Noodles are an integral part of the Vietnamese diet, and there is an astonishing variety of types sold fresh in every market in Vietnam. These same fresh no`odles are available in some cities in the States, but not everywhere. Dried noodles, which can be found readily in many stores and online, are a fine substitute.
Called mien in Vietnamese, and also known as glass noodles and bean thread noodles, cellophane noodles are typically used in fillings, like the Vegetarian Steamed Buns or the stuffed squid, or in delicate noodle stir-fries. In the United States, they are only available dried, in various-size packages. Check the list of ingredients. You want to find only mung beans and water on the label. Beware of brands that contain other ingredients, as the noodles are usually brittle and of poor quality. Rehydrate cellophane noodles before using by soaking in hot water to cover for 10 to 15 minutes.
There are two basic types of rice noodles, flat and round. The flat noodles are traditionally used in pho. You can find them dried (and in some places, fresh) in thin, medium, and wide widths, but the narrowest ones are best for soup. They are usually sold in 14- or 16-ounce packages. Before adding the noodles to soups or stir-fries, boil them in a generous amount of unsalted water until they are tender yet still have some bite, then drain and rinse with cold water. If you are using fresh noodles, they do not need to be precooked.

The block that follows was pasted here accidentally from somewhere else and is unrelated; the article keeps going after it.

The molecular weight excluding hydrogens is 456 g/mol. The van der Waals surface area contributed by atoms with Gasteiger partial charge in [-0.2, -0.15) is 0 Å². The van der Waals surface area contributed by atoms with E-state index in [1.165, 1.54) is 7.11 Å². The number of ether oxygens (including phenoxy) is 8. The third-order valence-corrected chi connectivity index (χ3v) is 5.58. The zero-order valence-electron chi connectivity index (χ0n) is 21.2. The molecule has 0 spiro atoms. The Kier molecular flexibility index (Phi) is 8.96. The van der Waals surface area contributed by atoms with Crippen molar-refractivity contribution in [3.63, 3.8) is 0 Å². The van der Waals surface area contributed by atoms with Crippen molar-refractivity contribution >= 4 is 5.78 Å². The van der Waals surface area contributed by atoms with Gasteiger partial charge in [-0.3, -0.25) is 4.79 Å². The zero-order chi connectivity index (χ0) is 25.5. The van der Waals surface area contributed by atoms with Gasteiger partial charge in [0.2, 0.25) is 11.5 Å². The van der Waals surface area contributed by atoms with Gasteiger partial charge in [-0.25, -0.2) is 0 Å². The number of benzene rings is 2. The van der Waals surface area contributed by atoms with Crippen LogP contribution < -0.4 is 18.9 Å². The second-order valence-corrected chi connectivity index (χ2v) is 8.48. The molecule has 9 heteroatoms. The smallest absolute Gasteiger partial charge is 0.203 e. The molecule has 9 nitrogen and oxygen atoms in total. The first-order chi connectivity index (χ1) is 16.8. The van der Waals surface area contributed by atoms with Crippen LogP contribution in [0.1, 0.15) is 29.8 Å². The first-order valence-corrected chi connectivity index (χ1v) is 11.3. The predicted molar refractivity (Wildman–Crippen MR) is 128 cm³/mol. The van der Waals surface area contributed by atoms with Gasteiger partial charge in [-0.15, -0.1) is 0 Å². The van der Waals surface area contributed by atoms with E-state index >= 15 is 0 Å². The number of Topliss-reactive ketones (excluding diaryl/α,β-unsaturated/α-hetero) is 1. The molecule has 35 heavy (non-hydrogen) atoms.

Round rice noodles, called bun, are also available in various widths, both fresh and dried. The thinnest round rice noodles, also called vermicelli, are used in spring rolls; either thin or wide round rice noodles form the base of noodle bowls. For a fun weekend project, try making fresh rice noodles at home.
Bún Bò Hue is traditionally made with round rice noodles that resemble spaghetti. They are available dried in various thicknesses, either as straight sticks or in skeins. If the package specifies size, look for “large” or “extra large.” These noodles should be boiled in a generous amount of unsalted water until they are tender yet still have some bite, then drained and rinsed with cold water. The cool noodles are added to bowls, then the hot stock is poured over. Homemade fresh rice noodles can be substituted.
Although you can buy dried egg noodles, fresh ones are much better and are stocked in both supermarkets and Asian groceries. They are often labeled “Chinese egg noodles” and are available in a handful of thicknesses. For soups and stir-fries, I think the thinnest type (1/16 inch) is best. As with rice noodles, egg noodles should be boiled in a generous amount of unsalted water, then drained and rinsed with cold water. Uncooked packages of fresh egg noodles can be frozen for up to 3 months, so buy a few packages at one time. Thaw them in the refrigerator completely before boiling.